Since time immemorial, even before the emergence of scientific proofs, man has probably always believed that we are the highest form of creature existing in this planet, and perhaps even in the entire universe. Apart from the capacity to perform things that other organisms cannot, biologically speaking, we remain the highest form in the way our different body parts, up to the single cell in our body, are specialized to perform certain functions. More so, humans are capable of higher cognitive thinking as proven by the huge body of knowledge that science has become. Perhaps at some point, we started think that we literally conquer everything until we remember that there is actually someone who is a lot bigger than us, who is the true master of all these sophistication and who created the highest form of creature, the Supreme Being. Realization of how small we really are only strikes when we are unable to defeat our greatest limitation, death. And as people are nearing it, death becomes greatly feared. For some, it is an ugly reality yet it is completely inevitable – but is it? In the desire to maintain to eradicate sickness and to eventually conquer death, science has, one again, intervened. If only humans can live forever, away from the possibility of deterioration that old age can bring, then the world will be filled with individuals in their best health conditions, worry-free of the perils of sickness and diseases.
[...] This paper provides a profound overview on the stem cell research in order to establish the grounds of argument. Moreover, it presents two sides of the coin, the viewpoint of the Church as contrasted to the stand of science and medicine. Alongside to these are the legal challenges and the ethical issues that this debate is faced to. At the end of this paper, the author makes a stand in opposition to the matter hand for the belief that the stem cell research is completely unethical because it alters the nature of humankind and meddles with the divine plan, which God himself has already created. [...]
[...] The Stand of Science and Medicine Being a product of it, the adherence of science and medicine to the stem cell research is already a given. Above anything else, science claims that such research is primarily aimed in the preservation of life, giving hope to the thousands hopeless sick individuals out there who are capable of recovering if only appropriate treatment will be made available. In other words, science claims that the stem cell researches are there to serve noble purposes. [...]
[...] Moreover, the main concern of stem cell research should center on human dignity, which is a great deal more important than just mere human life. While a lot of people are living in this world, some of them have already lost their dignity. Yet there are few who were able to preserve their dignity up to their last breath. How can a patient be dignified when he lives at the expense somebody else's life? Isn't it more righteous to die at God's will rather than to live against his wish? [...]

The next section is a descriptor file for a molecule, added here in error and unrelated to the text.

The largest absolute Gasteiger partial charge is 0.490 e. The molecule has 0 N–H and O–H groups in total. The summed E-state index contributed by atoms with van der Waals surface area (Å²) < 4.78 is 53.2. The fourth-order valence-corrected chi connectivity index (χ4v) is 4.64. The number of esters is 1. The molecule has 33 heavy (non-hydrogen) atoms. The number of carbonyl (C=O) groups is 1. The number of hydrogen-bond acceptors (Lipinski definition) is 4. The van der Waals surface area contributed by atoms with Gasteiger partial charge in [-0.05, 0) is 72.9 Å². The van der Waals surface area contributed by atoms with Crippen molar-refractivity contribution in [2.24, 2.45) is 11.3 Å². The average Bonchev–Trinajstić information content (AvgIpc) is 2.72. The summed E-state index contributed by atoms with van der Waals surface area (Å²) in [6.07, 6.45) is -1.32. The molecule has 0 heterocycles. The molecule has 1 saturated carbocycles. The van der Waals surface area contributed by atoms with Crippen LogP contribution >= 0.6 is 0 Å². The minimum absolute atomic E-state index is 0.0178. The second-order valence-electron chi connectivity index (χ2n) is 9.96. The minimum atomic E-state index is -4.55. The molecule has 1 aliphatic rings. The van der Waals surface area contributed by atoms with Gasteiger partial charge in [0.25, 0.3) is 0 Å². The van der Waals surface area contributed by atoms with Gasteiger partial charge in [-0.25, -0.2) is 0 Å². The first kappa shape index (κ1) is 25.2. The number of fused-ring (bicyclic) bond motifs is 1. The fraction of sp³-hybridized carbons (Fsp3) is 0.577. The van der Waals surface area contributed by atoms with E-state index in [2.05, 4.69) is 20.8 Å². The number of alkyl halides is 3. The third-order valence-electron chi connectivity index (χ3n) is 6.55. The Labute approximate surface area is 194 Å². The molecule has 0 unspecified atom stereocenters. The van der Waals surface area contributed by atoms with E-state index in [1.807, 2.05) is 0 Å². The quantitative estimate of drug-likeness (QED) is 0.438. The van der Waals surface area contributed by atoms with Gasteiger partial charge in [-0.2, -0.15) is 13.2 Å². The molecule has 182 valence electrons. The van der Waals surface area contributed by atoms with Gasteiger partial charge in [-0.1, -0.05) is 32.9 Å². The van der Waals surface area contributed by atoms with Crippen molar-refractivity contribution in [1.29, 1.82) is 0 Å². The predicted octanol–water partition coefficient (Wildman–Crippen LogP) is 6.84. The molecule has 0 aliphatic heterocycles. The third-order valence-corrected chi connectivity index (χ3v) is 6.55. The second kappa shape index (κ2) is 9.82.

[...] For him, stem cell research actually advocates respect for life and fulfillment of miracles through the power of science. Ibid. Nonetheless, despite the promise that the stem cell research offers, it continues to withstand far-fetched attacks especially on the issue of destroying an embryo to obtain stem cells. Nevertheless, the discovery of adult stem cells may help resolve the debate. With this, science has tried to avoid the criticisms regarding destruction of life in exchange of saving another. Though this might appear like a plausible way out, the Christian religion still has another counterargument regarding this innovation. [...]
[...] The book also discussed how science has been deceptive in presenting the real facts of the stem cell research to the people. Two essays from the book written by William Saunders and Wesley Smith stated that scientists in the 1980s came up with the term "preembryo" in order to provide a blurred description of the earliest stage of human life, for the purpose of dehumanizing living embryos they seek to destroy”. Charles Colson and Nigel De S. Cameron, Human Dignity in the Biotech Century: A Christian Vision for Public Policy (USA: Intervarsity Press, 2004). [...]
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